Summer in Houston, noon hour, could there be a worse time to take photos? Nevertheless, if you are a photographer you shoot when you can, where you can regardless of conditions. It’s just what we do. That said I’ll share an image I took in the Japanese Garden in Hermann Park and how I chose to process the RAW file. Hermann Park is located in the Museum District near the Texas Medical Center. It’s a popular location in southwest Houston having a zoo, golf course, formal gardens, picnic areas, the Miller Outdoor Theater and of course a variety of museums within walking distance.
The day I visited the park the weather was hot, humid and the sky was lack luster; neither blue nor gray with only a few diffuse clouds. Despite the conditions I took a few photos of the Japanese garden hoping to get one or two images worth sharing. I decided to process one of the images in two different ways and present them here for comparison. I used the 10-Channel Workflow from Lee Varis (http://varis.com), and the Color Efex Pro 4.0 add-in from the Nik Collection. Images were captured in RAW (RAF) format using a Fuji X100T mirrorless camera.
Image #1 shows the unprocessed RAW file. The image is bit underexposed and flat as you would expect without any post-processing. This image could be made more interesting using a number of different post-processing methods. I’ll compare a few I’ve been experimenting with recently.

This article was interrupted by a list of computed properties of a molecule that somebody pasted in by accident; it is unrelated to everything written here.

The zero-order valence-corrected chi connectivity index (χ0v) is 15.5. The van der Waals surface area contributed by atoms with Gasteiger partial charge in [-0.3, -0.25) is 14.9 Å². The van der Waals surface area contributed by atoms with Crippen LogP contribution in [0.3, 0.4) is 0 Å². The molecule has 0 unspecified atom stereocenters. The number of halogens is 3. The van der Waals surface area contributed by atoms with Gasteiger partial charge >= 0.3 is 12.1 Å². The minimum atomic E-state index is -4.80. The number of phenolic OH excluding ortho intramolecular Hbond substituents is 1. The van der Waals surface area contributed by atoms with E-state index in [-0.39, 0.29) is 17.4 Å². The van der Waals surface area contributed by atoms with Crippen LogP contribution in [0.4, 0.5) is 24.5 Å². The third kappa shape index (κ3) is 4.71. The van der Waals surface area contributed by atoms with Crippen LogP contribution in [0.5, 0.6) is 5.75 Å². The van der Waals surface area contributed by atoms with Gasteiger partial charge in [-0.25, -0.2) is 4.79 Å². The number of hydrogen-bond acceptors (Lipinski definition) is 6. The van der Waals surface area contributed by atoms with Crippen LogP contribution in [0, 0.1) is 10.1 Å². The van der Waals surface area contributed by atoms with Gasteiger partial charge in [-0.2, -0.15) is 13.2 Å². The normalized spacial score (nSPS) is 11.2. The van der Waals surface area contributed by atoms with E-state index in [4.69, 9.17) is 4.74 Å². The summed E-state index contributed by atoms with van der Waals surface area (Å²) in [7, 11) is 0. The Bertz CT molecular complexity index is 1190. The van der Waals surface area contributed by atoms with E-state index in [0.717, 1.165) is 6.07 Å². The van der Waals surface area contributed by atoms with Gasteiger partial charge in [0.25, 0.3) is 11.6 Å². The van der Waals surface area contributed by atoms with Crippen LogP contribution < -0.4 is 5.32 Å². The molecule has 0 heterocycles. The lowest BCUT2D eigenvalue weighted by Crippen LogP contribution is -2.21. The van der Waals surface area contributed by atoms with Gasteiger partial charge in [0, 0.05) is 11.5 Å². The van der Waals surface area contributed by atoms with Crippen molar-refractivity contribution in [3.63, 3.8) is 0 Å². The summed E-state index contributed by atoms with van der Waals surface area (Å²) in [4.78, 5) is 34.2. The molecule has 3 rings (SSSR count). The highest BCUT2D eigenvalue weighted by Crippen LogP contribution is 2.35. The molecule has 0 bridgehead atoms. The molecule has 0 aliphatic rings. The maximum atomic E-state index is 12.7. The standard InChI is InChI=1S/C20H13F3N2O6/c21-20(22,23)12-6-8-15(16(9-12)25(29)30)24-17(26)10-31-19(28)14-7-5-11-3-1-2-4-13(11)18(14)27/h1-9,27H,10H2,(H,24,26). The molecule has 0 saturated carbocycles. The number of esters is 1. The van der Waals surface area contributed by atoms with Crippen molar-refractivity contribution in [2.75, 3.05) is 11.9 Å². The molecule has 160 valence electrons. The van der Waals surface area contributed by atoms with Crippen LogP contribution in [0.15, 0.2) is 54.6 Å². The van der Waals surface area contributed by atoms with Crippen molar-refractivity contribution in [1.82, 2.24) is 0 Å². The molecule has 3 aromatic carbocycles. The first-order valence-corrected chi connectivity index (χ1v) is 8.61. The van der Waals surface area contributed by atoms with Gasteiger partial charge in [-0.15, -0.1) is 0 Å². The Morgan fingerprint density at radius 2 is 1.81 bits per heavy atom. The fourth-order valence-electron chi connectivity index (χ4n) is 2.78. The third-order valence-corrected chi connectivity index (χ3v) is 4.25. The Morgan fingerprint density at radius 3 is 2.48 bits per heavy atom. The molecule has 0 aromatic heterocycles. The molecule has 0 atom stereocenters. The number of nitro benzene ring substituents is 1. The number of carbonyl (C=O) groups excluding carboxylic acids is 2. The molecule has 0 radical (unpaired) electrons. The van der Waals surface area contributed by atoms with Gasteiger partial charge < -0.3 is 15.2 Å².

Now let’s look at the version created using Nik Color Efex Pro 4.0 (Image #2) I used a combination of Tonal and Pro Contrast layers created by Color Efex Pro in Photoshop. I did back off on the Pro Contrast effect by lowering the opacity of that layer. Overall the image is brighter and the contrast between the foreground and background is slightly better than what we see in the unprocessed JPEG.
Image #3 created using the Varis workflow has dramatic contrast difference between the foreground and background compared Image #2 (Nik). Foreground highlights are retained even within the deeply shadowed area, e.g., the mondo grass on the left of the stream and closer to the sunlit background. The Varis workflow relies on channels, Apply Image, blending modes and the LAB color space (Luminance, a and b channel adjustments) to produce the image shown above. This version more closely resembles the degree of contrast between foreground and background I noted at noon on the day this image was shot.
Post-processing workflows and the look of the final image is a matter of individual taste and intent. In this instance I wanted an image that adequately displayed the stark contrast between the heavily shadowed area (without losing detail) and the brightly lit background (without losing too much color saturation). I find the Varis workflow to be versatile, relatively easy to execute, and it provide a higher degree of control over virtually all aspects of image processing than available with an add-in like Color Efex Pro.
I am happy to address any comments or questions you may have. I hope this posting is helpful to you. Enjoy shooting everywhere, all the time!